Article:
Our justice system only works when the courts operate openly, so how do you explain these cases?
Last Updated: January 24, 2011 6:19pm
By Tracy McLaughlin, Guest Columnist
Do “important” people with good lawyers have more rights in the justice system than the rest of us sops?
We may never know — as long as the courts continue to keeps some cases more secret than others.
There was a little too much court secrecy surrounding two recent cases where charges laid against high-profile people were dropped with virtually no explanation to the public.
The most recent case is that of a former top military chaplain whose charges were dropped earlier this month in Barrie court.
Roger Bazin, 73, a retired Roman Catholic chaplain-general at CFB Borden hit the headlines earlier this year after he was arrested and charged with buggery, gross indecency and indecent assault on an underaged male some 30 years ago while on the base just west of Barrie. All other details surrounding the alleged incident remain hidden under a cloak of secrecy.
In court the Crown told the justice of the peace “a direct, detailed and thorough review of the evidence” was made but concluded there was no “reasonable prospect of conviction.”
Charges were withdrawn. Bazin and his lawyer did not even have to attend court.
It is entirely likely there were very good reasons for the Crown to ask the charges to be dropped — what’s wrong with the story is the public does not get to know why.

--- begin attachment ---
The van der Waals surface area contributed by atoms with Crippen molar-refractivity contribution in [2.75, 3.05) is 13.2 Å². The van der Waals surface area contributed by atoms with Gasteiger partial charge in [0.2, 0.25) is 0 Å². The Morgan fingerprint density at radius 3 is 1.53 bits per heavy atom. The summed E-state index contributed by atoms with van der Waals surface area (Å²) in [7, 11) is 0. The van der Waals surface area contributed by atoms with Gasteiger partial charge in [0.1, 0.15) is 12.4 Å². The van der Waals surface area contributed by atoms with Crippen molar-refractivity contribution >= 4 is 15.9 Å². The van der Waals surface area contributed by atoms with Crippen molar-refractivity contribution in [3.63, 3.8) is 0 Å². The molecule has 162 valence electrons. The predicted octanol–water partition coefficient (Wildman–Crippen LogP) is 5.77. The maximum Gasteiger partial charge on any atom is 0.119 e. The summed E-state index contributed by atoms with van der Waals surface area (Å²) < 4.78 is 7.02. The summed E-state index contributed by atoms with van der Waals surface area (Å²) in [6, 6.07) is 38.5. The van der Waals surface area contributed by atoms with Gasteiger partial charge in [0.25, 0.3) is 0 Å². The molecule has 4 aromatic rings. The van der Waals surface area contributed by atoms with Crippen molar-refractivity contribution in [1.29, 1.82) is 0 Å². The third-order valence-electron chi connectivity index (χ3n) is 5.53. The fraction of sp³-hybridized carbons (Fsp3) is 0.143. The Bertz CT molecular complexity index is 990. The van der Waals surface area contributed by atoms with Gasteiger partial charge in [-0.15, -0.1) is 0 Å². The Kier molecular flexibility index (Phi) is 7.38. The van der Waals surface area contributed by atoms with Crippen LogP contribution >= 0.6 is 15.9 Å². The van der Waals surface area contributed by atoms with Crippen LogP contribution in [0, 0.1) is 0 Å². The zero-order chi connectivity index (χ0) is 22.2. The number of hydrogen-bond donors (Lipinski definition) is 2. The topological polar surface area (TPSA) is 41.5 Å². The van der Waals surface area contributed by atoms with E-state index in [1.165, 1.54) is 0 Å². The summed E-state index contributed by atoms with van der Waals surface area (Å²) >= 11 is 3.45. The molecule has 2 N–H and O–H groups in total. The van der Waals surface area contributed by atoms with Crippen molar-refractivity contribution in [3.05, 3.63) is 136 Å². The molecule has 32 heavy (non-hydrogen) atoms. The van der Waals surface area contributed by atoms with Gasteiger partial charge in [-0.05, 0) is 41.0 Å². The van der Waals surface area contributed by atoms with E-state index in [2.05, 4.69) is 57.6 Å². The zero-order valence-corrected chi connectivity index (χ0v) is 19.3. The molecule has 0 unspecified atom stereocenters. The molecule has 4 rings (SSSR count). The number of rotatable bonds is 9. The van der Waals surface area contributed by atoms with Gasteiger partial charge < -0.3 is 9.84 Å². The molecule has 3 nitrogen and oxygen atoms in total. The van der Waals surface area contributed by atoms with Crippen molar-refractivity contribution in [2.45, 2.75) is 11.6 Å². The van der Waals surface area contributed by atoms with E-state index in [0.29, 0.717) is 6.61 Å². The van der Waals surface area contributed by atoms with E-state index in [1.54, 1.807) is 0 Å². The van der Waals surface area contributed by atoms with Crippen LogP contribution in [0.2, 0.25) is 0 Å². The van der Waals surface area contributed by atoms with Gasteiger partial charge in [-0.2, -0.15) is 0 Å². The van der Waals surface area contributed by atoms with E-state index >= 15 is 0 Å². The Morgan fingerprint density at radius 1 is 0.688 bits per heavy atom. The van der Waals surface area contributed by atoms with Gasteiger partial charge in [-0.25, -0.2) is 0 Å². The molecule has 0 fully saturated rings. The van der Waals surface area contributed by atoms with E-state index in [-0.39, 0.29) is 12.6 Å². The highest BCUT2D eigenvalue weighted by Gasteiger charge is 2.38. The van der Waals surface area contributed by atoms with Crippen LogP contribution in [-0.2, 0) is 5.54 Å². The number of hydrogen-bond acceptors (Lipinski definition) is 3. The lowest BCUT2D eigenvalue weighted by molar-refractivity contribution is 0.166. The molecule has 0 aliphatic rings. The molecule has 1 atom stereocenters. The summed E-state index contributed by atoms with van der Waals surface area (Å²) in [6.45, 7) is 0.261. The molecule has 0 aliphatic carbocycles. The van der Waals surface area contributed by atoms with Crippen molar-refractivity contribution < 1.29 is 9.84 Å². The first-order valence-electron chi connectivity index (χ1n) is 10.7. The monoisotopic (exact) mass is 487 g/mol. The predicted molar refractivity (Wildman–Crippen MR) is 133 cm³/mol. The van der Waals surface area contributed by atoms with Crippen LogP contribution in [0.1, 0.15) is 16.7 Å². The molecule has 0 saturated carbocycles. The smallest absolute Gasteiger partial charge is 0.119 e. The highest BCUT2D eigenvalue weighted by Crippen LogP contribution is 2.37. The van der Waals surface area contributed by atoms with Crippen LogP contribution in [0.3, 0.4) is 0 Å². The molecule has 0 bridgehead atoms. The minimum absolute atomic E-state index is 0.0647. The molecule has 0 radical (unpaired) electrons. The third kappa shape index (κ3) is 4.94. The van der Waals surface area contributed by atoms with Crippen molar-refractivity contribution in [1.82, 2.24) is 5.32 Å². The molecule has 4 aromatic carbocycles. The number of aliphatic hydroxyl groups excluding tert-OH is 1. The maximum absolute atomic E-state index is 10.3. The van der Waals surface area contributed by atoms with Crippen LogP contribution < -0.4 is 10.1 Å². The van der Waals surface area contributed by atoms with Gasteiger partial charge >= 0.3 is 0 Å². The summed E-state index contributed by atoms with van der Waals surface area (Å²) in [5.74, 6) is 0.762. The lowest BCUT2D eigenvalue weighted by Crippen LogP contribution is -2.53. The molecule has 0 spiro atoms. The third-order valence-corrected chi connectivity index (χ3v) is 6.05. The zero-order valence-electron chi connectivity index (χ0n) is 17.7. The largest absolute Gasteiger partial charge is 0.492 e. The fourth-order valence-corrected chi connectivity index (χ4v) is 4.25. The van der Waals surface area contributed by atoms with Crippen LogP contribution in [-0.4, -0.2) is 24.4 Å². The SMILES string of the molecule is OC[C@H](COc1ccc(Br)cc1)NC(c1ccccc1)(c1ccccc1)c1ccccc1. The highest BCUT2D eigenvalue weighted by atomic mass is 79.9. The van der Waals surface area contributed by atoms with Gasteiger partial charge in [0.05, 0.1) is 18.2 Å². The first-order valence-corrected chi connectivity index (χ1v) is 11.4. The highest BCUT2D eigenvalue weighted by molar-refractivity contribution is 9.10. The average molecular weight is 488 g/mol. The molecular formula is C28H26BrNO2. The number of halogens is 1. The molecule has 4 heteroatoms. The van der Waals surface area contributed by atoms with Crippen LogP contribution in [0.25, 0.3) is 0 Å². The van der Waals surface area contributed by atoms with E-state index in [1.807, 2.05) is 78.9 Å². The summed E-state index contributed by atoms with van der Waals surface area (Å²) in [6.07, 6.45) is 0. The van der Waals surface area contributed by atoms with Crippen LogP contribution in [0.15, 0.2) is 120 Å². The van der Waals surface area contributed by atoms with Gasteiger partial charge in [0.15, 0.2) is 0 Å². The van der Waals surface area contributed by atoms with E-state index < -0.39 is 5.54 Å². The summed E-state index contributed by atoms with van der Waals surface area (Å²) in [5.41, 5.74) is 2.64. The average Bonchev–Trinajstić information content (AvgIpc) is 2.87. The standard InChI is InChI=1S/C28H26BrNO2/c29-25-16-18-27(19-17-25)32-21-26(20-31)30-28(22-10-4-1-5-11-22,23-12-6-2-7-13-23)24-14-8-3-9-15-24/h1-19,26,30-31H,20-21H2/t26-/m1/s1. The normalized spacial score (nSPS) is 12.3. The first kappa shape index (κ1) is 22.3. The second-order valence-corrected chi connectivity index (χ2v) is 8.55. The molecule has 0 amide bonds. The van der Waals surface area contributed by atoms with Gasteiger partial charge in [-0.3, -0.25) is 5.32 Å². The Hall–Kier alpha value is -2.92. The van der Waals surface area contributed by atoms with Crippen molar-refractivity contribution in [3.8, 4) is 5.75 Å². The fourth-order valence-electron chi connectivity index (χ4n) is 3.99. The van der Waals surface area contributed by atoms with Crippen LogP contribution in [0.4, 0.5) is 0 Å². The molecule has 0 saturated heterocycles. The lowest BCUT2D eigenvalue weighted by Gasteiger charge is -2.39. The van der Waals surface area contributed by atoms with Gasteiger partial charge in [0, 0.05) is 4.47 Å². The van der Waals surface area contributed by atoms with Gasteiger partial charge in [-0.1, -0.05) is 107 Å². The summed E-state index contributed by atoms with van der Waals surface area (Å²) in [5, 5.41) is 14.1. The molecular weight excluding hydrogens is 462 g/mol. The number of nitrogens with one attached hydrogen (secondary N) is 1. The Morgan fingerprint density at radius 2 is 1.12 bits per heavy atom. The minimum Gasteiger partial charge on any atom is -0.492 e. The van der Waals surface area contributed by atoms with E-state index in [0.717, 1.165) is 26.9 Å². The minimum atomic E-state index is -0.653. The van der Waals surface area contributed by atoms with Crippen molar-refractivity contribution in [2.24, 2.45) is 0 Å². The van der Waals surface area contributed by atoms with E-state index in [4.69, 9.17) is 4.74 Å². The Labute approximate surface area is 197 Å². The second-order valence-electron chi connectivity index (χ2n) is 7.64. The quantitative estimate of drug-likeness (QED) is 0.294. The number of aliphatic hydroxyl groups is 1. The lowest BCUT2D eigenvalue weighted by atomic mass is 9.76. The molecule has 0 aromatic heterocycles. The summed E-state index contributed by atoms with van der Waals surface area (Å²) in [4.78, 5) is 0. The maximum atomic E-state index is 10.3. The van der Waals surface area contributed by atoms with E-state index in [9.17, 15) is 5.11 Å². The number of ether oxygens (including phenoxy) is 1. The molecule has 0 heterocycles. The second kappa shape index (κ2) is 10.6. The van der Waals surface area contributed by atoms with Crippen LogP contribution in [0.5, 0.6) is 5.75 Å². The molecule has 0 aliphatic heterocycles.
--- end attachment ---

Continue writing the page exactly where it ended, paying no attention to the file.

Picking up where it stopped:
“I can’t add anything else,” said Commander Hubert Genest, Canadian Armed Forces spokesperson in Ottawa. “We don’t know the details.”
Why not? Why did military police arrest him? Were the charges just made up out of thin air? Is the alleged victim a liar?
A similar case occurred earlier this year when the former president of the Barrie PC riding association, Sarfraz Warraich, was charged with gang sexual assault on a woman and her daughter. The charges were stayed — meaning they are put “on hold” for 12 months and then dropped unless new evidence is found. Charges against the six other co-accused in the alleged gang rape were also stayed.
Once again, the Crown informed the court “there is no reasonable prospect of conviction.”
Defence lawyer David Wilcox insisted the charges were “outrageous … completely false” and never should have been laid by police.
Possibly, but then why were they?
“We’re not going to discuss that,” snapped Barrie Police Sgt. Peter Dewsnap when asked why the charges were laid in the first place.
The public must be free to scrutinize not only the courts, but also the tactics used by police in apprehending suspected criminals. This is not a police state where people can be secretly arrested in the middle of the night.
Secrecy causes the justice system to fall into disrepute. It leaves the public to ponder the possibility of favouritism in the courts. And lack of faith in the system means real victims out there might never come forward.
Whatever the reasons for the laying and dropping of the charges, they should have been discussed in open court — not behind the closed doors of a private office or in a judge’s chambers.
Oddly, neither of these cases was marked in the courts for resolution on the day they were resolved — which lead the media to believe there was no need to be there.
There are limits to open courts of course, and the names and identities of sexual assault victims should never be published.
But the Supreme Court of Canada has upheld an open courts system as “the very soul of justice,” noting media coverage “shields the justice system from allegations of favouritism and unfairness.”
This time, the shield was down.
— McLaughlin is a Sun Media reporter in Barrie